- Each person at the Passover Seder “is obligated to see himself as if he left Egypt” himself, i.e. to experience the Passover story. The Haggdah tells the Exodus story alternatingly in the past tense and the present tense (“this year we are slaves, next year we will be free people”) as if Seder participants are being liberated in that very moment. The subject of the second of the four questions and the third of the “three things” obliged to be mentioned is maror, a bitter green food to represent the bitter times of the Jews in Egypt prior to the Exodus, which is eaten during the Seder to experience the bitterness. Seder participants recline (the subject of the last of the four questions), because relaxation is a privilege of the liberated.
- There is also an “obligat[ion] to thank, praise, laud, glorify, exalt, lavish, bless, raise high, and acclaim” God, and that praise is most of what the second half of the Haggadah is about.
There are many other Passover traditions that don’t seem to appear in the original Haggadah text. One common tradition is the performance aspect of the Seder. Traditionally, the youngest person present chants “the four questions,” a performance which connects the telling of the Exodus story with the directives to experience the story. The hunt for the hidden afikomen, raising and breaking the matzah into pieces, singing the poems in the Haggadah, and other small performances are common. Because the performance aspect of the Seder has been important to me, and I think to most, I’ll include this one as well even if it does not appear to be strictly indicated in the text.
These are, in my reading of the Haggadah, the five key components or objectives of a Seder. To recap: eating matzah, telling the story, experiencing the story, thanking God, and the Seder being a performance.
(I relied on the Sefaria.org Haggadah for the text analysis. Haggadahs vary, and I noted that apparently the order of the four questions varies. I assume that the key values that I’ve identified don’t vary, but I don’t know whether that’s true.)
The search begins
Leah and I had a few friends over for a quick Passover Seder this week —we needed a Haggadah! But traditional Haggadahs don’t seem right for for me for a Seder that I’ll be leading.
I would like to use a Haggadah that is more accessible, shorter so that the important parts can be experienced with more intention, and, frankly, has less about God. (I’m not interested in rewriting the story, but I could do with less exhaltation.)
And I would like my Seder to connect the Exodus story to oppression happening today as a way to fulfill the Haggadah’s directive to experience the Exodus story as if it were occurring in the present (as many new Haggadahs do). Although the Haggadah instructs us to experience the liberation as if it were happening today, we should also recognize that we may today be the oppressor or beneficiaries of oppression. Most Seders have a leader —we should perhaps be giving more agency to others in the Seder to shape the Seder itself and upend the power of the Seder leader.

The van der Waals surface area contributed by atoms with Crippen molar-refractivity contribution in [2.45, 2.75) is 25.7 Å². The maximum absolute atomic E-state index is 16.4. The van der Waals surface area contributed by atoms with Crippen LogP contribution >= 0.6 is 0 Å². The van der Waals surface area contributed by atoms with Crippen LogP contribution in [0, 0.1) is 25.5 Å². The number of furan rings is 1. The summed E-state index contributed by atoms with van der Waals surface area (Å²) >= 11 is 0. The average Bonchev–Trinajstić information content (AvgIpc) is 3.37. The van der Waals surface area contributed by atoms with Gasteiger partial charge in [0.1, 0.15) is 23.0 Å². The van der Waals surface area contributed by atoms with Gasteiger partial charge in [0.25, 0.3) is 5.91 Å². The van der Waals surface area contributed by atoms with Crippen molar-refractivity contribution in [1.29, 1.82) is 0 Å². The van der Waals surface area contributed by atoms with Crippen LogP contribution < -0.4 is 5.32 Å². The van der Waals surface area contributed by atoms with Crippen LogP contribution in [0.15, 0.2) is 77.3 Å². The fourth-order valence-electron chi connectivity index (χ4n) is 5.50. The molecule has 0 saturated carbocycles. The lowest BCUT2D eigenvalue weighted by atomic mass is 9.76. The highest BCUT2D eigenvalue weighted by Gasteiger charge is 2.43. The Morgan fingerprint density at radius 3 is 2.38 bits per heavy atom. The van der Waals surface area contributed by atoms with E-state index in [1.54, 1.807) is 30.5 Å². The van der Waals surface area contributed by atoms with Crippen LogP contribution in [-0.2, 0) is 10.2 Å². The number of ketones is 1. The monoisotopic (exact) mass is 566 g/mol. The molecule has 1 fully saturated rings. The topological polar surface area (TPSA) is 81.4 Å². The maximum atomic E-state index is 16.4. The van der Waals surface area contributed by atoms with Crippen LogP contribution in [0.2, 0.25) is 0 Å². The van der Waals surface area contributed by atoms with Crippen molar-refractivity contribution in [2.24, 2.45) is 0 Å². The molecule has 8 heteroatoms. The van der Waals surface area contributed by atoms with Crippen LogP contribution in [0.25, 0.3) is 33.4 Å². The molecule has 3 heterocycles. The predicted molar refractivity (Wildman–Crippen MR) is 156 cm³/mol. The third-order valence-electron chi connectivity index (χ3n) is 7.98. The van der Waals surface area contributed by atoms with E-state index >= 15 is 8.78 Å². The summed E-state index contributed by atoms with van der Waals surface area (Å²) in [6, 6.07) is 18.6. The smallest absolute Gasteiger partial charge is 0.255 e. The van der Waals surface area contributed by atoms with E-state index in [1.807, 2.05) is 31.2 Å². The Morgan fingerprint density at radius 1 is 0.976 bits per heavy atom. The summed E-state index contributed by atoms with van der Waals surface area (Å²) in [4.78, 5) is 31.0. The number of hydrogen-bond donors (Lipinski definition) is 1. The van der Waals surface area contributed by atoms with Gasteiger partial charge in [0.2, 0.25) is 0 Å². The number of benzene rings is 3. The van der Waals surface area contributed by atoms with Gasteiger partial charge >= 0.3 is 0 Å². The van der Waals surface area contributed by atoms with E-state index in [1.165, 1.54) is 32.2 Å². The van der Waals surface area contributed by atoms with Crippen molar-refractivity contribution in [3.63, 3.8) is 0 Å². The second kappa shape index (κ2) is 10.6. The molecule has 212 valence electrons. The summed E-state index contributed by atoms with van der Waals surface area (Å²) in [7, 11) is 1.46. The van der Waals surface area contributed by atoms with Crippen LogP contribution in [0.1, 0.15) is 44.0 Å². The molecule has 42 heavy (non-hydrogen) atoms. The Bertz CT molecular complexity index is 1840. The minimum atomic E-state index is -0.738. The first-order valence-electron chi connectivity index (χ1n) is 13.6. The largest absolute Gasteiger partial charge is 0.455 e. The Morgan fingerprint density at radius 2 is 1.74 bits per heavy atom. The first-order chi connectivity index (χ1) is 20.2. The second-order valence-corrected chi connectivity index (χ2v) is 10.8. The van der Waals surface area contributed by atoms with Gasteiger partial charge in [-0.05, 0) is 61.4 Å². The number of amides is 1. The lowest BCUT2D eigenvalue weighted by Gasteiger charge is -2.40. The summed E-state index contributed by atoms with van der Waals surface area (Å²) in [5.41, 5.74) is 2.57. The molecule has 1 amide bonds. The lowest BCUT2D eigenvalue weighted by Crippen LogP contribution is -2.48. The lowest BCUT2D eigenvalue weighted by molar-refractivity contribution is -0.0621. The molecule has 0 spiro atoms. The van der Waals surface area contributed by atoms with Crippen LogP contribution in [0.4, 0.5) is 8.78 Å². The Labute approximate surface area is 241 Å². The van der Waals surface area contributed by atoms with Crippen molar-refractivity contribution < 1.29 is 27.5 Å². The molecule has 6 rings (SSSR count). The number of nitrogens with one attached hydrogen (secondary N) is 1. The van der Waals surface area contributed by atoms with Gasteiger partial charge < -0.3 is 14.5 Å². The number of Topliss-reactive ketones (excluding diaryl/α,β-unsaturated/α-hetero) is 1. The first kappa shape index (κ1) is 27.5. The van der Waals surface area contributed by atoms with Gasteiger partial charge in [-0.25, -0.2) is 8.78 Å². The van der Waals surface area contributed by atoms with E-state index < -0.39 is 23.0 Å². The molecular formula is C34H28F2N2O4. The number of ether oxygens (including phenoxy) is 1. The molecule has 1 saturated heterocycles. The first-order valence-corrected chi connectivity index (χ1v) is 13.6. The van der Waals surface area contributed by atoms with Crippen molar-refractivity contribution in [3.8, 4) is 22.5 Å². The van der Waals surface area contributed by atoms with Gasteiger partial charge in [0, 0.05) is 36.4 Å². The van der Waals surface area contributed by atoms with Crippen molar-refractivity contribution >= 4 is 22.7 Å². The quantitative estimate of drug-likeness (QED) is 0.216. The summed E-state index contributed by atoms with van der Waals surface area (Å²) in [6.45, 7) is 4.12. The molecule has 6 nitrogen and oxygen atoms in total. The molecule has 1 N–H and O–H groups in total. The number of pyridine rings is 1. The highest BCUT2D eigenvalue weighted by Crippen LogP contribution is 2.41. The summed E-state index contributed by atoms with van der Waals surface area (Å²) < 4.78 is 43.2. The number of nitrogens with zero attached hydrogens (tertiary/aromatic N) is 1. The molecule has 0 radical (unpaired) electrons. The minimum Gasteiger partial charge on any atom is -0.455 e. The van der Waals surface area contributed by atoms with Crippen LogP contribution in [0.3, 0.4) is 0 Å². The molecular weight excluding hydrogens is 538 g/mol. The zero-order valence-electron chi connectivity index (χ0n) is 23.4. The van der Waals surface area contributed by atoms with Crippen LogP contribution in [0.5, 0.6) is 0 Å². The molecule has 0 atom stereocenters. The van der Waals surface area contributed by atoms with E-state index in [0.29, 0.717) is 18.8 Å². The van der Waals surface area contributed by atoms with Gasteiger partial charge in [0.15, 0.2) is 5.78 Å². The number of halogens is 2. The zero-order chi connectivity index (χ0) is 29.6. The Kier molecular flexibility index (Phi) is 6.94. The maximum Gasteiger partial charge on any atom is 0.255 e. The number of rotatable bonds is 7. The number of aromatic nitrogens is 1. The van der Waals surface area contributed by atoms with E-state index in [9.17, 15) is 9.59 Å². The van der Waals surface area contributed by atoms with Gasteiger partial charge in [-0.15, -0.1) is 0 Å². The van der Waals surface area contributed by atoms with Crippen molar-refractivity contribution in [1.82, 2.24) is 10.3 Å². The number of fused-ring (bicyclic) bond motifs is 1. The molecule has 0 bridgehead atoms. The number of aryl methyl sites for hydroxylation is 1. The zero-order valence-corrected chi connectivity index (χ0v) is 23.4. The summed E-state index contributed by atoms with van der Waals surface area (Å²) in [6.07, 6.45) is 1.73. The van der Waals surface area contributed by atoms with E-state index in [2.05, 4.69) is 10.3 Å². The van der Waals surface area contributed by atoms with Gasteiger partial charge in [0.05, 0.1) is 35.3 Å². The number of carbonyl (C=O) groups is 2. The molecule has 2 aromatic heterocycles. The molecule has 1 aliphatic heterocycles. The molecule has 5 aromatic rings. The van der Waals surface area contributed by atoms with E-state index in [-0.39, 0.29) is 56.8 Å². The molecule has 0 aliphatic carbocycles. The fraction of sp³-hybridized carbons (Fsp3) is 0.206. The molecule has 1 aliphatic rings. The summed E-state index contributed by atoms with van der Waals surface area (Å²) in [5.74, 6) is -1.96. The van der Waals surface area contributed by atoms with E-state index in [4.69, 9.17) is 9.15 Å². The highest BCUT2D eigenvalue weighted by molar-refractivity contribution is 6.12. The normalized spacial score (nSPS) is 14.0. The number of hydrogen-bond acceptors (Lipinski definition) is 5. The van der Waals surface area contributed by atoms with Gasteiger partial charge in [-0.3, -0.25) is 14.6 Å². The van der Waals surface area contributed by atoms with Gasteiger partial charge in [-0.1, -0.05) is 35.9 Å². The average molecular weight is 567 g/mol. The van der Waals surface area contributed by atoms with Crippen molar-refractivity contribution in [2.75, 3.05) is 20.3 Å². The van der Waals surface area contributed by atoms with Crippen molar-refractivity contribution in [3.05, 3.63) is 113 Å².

On the more nerdy side, I would like to connect the freedom of the liberated Jews to the freedoms in the modern “free” software and open access movements to create works that are free to use and adapt by others, e.g. as the Open Sidur Project and Sefaria.org apply open access practices to Jewish texts.
As all lazy scholars do, I began my search for a new Haggadah with a Tweet.
This led me to A Haggadah of Our Own, a successful Kickstarter project by Thursday Bram which created a “radically inclusive” Haggadah, a Haggadah “for as many readers as possible.” Bram’s Haggadah offers gender-expansive blessing options, a font and layout suitable for those with visual impairment, clear writing, and so on.
A Haggadah that is inaccessible because of unfamiliar or unparseable language cannot fulfill the holiday’s goal and the mitzvah of telling the Exodus story so that Seder participants can best understand it, nor does it treat people as if all people are worthy of liberation. The male gendered language of traditional Haggadahs also stands in the way of non-male Seder participants identifying with the characters in the Passover story and (I assume) hinders experiencing it in the present as the Haggadah intends participants to do.
So with these starting points in mind, I am in search of a new Haggadah.
While I haven’t found my ideal Haggadah yet, I did put together this minimalist Haggadah for our Seder with friends this week.